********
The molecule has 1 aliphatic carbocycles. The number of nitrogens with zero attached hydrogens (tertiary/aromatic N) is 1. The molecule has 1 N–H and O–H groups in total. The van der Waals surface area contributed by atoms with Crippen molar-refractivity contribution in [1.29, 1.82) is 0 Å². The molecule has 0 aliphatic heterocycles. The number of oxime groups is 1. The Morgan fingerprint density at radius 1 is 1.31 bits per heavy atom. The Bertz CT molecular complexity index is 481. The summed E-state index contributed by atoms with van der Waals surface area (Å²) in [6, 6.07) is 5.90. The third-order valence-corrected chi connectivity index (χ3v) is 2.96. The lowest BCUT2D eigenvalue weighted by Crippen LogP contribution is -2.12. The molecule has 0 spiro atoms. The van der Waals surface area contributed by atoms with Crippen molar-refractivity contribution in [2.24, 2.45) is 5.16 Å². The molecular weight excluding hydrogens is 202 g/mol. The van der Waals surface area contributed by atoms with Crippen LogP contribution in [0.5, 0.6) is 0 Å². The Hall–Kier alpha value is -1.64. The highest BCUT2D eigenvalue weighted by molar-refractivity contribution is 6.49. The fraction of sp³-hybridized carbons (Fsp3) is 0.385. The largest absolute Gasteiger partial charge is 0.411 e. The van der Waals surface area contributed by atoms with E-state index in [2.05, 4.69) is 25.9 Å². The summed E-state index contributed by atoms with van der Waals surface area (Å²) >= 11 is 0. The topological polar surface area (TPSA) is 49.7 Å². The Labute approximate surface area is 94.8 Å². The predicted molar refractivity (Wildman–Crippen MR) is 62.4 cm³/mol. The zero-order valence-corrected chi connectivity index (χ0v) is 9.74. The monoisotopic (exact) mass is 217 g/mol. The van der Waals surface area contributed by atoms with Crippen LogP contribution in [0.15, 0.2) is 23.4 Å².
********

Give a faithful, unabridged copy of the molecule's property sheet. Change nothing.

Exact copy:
The molecule has 1 aliphatic carbocycles. The number of nitrogens with zero attached hydrogens (tertiary/aromatic N) is 1. The molecule has 1 N–H and O–H groups in total. The van der Waals surface area contributed by atoms with Crippen molar-refractivity contribution in [1.29, 1.82) is 0 Å². The molecule has 0 aliphatic heterocycles. The number of oxime groups is 1. The Morgan fingerprint density at radius 1 is 1.31 bits per heavy atom. The Bertz CT molecular complexity index is 481. The summed E-state index contributed by atoms with van der Waals surface area (Å²) in [6, 6.07) is 5.90. The third-order valence-corrected chi connectivity index (χ3v) is 2.96. The lowest BCUT2D eigenvalue weighted by Crippen LogP contribution is -2.12. The molecule has 0 spiro atoms. The van der Waals surface area contributed by atoms with Crippen molar-refractivity contribution in [2.24, 2.45) is 5.16 Å². The molecular weight excluding hydrogens is 202 g/mol. The van der Waals surface area contributed by atoms with Crippen LogP contribution in [0.5, 0.6) is 0 Å². The Hall–Kier alpha value is -1.64. The highest BCUT2D eigenvalue weighted by molar-refractivity contribution is 6.49. The fraction of sp³-hybridized carbons (Fsp3) is 0.385. The largest absolute Gasteiger partial charge is 0.411 e. The van der Waals surface area contributed by atoms with E-state index in [2.05, 4.69) is 25.9 Å². The summed E-state index contributed by atoms with van der Waals surface area (Å²) >= 11 is 0. The topological polar surface area (TPSA) is 49.7 Å². The Labute approximate surface area is 94.8 Å². The predicted molar refractivity (Wildman–Crippen MR) is 62.4 cm³/mol. The zero-order valence-corrected chi connectivity index (χ0v) is 9.74. The monoisotopic (exact) mass is 217 g/mol. The van der Waals surface area contributed by atoms with Crippen LogP contribution in [0.15, 0.2) is 23.4 Å².